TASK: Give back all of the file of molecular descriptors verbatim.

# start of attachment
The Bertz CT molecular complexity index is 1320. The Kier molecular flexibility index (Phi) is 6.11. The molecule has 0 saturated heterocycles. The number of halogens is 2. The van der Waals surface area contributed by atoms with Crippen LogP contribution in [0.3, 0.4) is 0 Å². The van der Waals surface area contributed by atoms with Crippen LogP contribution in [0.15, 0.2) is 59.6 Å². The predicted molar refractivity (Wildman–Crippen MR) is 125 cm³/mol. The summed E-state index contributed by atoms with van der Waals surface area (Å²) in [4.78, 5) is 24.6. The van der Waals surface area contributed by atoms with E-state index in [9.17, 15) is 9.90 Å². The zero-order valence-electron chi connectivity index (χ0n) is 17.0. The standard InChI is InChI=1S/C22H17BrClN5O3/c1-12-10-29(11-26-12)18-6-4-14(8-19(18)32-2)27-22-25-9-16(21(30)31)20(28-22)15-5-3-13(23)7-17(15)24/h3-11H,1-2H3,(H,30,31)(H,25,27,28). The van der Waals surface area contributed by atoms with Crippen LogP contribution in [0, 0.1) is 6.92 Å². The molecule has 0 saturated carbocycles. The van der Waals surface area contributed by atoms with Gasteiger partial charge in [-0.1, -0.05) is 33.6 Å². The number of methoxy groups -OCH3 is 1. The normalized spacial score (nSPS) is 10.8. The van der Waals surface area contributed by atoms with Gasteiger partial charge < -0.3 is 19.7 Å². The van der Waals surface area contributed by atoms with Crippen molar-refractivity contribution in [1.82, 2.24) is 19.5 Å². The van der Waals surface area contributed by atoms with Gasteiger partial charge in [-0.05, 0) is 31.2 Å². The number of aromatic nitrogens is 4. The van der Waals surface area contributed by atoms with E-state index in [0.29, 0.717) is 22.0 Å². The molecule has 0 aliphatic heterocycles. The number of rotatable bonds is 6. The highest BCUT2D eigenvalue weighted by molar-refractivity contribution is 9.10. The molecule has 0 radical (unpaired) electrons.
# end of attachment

The Bertz CT molecular complexity index is 1320. The Kier molecular flexibility index (Phi) is 6.11. The molecule has 0 saturated heterocycles. The number of halogens is 2. The van der Waals surface area contributed by atoms with Crippen LogP contribution in [0.3, 0.4) is 0 Å². The van der Waals surface area contributed by atoms with Crippen LogP contribution in [0.15, 0.2) is 59.6 Å². The predicted molar refractivity (Wildman–Crippen MR) is 125 cm³/mol. The summed E-state index contributed by atoms with van der Waals surface area (Å²) in [4.78, 5) is 24.6. The van der Waals surface area contributed by atoms with E-state index in [9.17, 15) is 9.90 Å². The zero-order valence-electron chi connectivity index (χ0n) is 17.0. The standard InChI is InChI=1S/C22H17BrClN5O3/c1-12-10-29(11-26-12)18-6-4-14(8-19(18)32-2)27-22-25-9-16(21(30)31)20(28-22)15-5-3-13(23)7-17(15)24/h3-11H,1-2H3,(H,30,31)(H,25,27,28). The van der Waals surface area contributed by atoms with Crippen LogP contribution in [0, 0.1) is 6.92 Å². The molecule has 0 saturated carbocycles. The van der Waals surface area contributed by atoms with Gasteiger partial charge in [-0.1, -0.05) is 33.6 Å². The number of methoxy groups -OCH3 is 1. The normalized spacial score (nSPS) is 10.8. The van der Waals surface area contributed by atoms with Gasteiger partial charge < -0.3 is 19.7 Å². The van der Waals surface area contributed by atoms with Crippen molar-refractivity contribution in [1.82, 2.24) is 19.5 Å². The van der Waals surface area contributed by atoms with Gasteiger partial charge in [-0.05, 0) is 31.2 Å². The number of aromatic nitrogens is 4. The van der Waals surface area contributed by atoms with E-state index in [0.29, 0.717) is 22.0 Å². The molecule has 0 aliphatic heterocycles. The number of rotatable bonds is 6. The highest BCUT2D eigenvalue weighted by molar-refractivity contribution is 9.10. The molecule has 0 radical (unpaired) electrons.